Today we have a guest article from Martin (from XS
) who tested 30 different 120mm fans when mounted on a water-cooling radiator. He measured generated noise, cubic feet per minute of air moved with each fan, allowing for some impressive comparative result charts. If you’re looking for a 120mm fan upgrade, this article is a must read!
These tests were made possible by www.petratechshop.com
and XS member HondaCity.Test Setup and Gear
I'm purposely measuring noise point blank range at the fan to maximize resolution on the measurement. I wouldn't worry about the numbers as much as the relative differences, my meter may be in need of calibration too, but it's what I have so it's what I'm using.
I don't understand noise well enough yet either, so I'm just measuring at the hip. It's obviously interesting how a 30-40dB spec fan can produce over 70 at close distances. Also my ambient noise level hovers around 47-50db. I'm leaving my regular PC running in the background so that all the measurements I run have about the same ambient noise level. I think this may be more important than trying to measure in total silence which in itself is near impossible to do (on a budget).Tools
The radiator is an XSPC RS120. The fan is mounted without any sort of gasket (Finger Tight M4 Screws/nuts), I only place a piece of tape on the noise side to prevent air from causing problems with the noise measurement. I adjust voltage with my Mastech HY3005D lab power supply. Voltage is measured at the plug to the fan to eliminate vdroop in the wiring. Amperage is measured on the power supply display. RPM is taken from my crystalfontz CFA-633.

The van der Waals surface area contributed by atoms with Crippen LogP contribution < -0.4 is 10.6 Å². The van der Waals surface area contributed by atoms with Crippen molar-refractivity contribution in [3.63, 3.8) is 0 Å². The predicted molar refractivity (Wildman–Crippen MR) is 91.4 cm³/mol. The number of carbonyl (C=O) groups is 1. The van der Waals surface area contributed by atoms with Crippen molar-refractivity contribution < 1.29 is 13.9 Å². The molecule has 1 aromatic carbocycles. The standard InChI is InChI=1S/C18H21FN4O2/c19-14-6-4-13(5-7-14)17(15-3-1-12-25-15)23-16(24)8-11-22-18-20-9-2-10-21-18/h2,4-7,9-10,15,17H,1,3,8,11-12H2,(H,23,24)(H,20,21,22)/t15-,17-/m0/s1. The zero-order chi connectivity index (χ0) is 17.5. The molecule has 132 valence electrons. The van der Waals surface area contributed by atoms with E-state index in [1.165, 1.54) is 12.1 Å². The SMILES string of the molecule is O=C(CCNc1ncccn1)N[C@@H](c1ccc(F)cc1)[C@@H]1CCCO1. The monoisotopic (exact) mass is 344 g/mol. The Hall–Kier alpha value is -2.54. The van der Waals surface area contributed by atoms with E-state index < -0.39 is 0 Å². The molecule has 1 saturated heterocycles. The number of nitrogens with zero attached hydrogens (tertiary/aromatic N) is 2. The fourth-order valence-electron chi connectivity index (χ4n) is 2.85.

- Mount fan to radiator with M4 screws until nuts are a hard finger tight on all four corners.
- Set sound level meter to edge of fan/radiator just far enough to prevent touching.
- Run fan for 5 minutes to warm up fan and anemometer.
- Reduce voltage to zero to record ambient noise level.
- Increase voltage to 5V.
- Record amperage from mastech PSU, dB from sound meter, RPM from PC Crystalfontz CFA-633, CFM from Anemometer (if >9cfm)
- Increase to 6V repeat recording as noted above.
- Repeat measurements on even volts including 5V, 6V, 7V, 8V, 9V, 10V, 11V, 12V. Voltage held to .03v and measured at fan 3 wire plug.
120mm Fans Tested
Servo Nidec Gentle Typhoon DC1225C12B5AP-15
Panaflo (NMB MAT)FBA12G12U
Sanyo Denki San Ace 109R1212H1011
Scythe Kama-Flex S1225FDB12M
Scythe Kama-Flex S1225FDB12H
Scythe S-Flex SFF21E
Scythe S-Flex SFF21F
Scythe S-Flex SFF21G
Scythe Slip Stream SY1225LS 12SH
Scythe Ultra Kaze 1000 DFS123812H-1000
Scythe Ultra Kaze 3000 DFS123812H-3000
Nanoxia FX12 2000
Noise Blocker XL-1
Noise Blocker XL-2
Noise Blocker XLP
Noise Blocker M12 S2
Noise Blocker M12 S3 HS
Silver Stone (Everflow) R121225BU
Thermaltake TT-1225 (Thunderblade)
Yate Loon D12SL12 Curved Blade
Yate Loon D12SL12 Straight Blade
Yate Loon D12SL12 LED version with Straight Blades
Yate Loon D12SH12 Curved Blade
To help with the problem that noise level doesn't necessarily fit with noise quality, I'm including some video recordings to capture the fan's particular noise quality traits. I'm testing on the same platform and recording the CFM and voltage in the video for reference. The only difference is I'm not adding a piece of tape to seal (Between Fan/Rad) since I'm not measuring noise level. This may result in slightly lower CFM numbers than the charts, but they are all tested equally the same, so the CFM numbers on the videos are good relative numbers. Anyhow, pay particular attention to the sound tone and motor ticks when undervolting. These are important traits I don't think you can capture in a number and I feel are much more important the the dB number I've included in the charts. You can also get two videos going side by side and listen to specific voltages. One strategy would be to compare the video sounds where the CFM numbers match, this would give you a means to compare noise quality/tone per CFM produced through a radiator. Note that the anemometer isn't very accurate until about 10cfm, number below that are not to be trusted, you'll see what I mean when you watch the video.
On the following pages you'll find detailed results of each fan, as well as a noise recording at different voltages.